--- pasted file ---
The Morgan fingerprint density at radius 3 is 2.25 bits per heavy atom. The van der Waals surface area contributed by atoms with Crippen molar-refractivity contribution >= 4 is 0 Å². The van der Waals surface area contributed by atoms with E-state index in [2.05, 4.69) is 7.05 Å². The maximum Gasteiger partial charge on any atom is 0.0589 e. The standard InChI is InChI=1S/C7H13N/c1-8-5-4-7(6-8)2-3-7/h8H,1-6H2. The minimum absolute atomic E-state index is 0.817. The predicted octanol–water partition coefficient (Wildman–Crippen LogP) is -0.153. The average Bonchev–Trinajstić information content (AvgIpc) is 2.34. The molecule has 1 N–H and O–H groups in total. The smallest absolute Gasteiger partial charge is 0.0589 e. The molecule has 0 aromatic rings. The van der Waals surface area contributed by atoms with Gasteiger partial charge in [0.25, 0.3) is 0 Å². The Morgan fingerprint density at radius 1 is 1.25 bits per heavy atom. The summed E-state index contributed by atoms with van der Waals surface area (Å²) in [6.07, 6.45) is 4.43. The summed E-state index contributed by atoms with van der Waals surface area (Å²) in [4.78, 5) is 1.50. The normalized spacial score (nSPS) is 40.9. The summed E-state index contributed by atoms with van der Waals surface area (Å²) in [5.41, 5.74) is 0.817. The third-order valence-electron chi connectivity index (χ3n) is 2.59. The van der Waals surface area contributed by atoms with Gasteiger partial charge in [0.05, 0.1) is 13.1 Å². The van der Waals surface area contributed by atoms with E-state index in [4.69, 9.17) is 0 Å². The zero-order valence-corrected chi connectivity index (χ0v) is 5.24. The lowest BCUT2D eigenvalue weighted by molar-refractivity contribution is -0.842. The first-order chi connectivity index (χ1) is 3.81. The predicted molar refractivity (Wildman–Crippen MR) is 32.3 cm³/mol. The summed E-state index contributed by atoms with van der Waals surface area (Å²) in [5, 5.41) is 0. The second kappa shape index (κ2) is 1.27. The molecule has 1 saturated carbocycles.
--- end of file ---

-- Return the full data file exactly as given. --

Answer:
The Morgan fingerprint density at radius 3 is 2.25 bits per heavy atom. The van der Waals surface area contributed by atoms with Crippen molar-refractivity contribution >= 4 is 0 Å². The van der Waals surface area contributed by atoms with E-state index in [2.05, 4.69) is 7.05 Å². The maximum Gasteiger partial charge on any atom is 0.0589 e. The standard InChI is InChI=1S/C7H13N/c1-8-5-4-7(6-8)2-3-7/h8H,1-6H2. The minimum absolute atomic E-state index is 0.817. The predicted octanol–water partition coefficient (Wildman–Crippen LogP) is -0.153. The average Bonchev–Trinajstić information content (AvgIpc) is 2.34. The molecule has 1 N–H and O–H groups in total. The smallest absolute Gasteiger partial charge is 0.0589 e. The molecule has 0 aromatic rings. The van der Waals surface area contributed by atoms with Gasteiger partial charge in [0.25, 0.3) is 0 Å². The Morgan fingerprint density at radius 1 is 1.25 bits per heavy atom. The summed E-state index contributed by atoms with van der Waals surface area (Å²) in [6.07, 6.45) is 4.43. The summed E-state index contributed by atoms with van der Waals surface area (Å²) in [4.78, 5) is 1.50. The normalized spacial score (nSPS) is 40.9. The summed E-state index contributed by atoms with van der Waals surface area (Å²) in [5.41, 5.74) is 0.817. The third-order valence-electron chi connectivity index (χ3n) is 2.59. The van der Waals surface area contributed by atoms with Gasteiger partial charge in [0.05, 0.1) is 13.1 Å². The van der Waals surface area contributed by atoms with E-state index in [4.69, 9.17) is 0 Å². The zero-order valence-corrected chi connectivity index (χ0v) is 5.24. The lowest BCUT2D eigenvalue weighted by molar-refractivity contribution is -0.842. The first-order chi connectivity index (χ1) is 3.81. The predicted molar refractivity (Wildman–Crippen MR) is 32.3 cm³/mol. The summed E-state index contributed by atoms with van der Waals surface area (Å²) in [5, 5.41) is 0. The second kappa shape index (κ2) is 1.27. The molecule has 1 saturated carbocycles.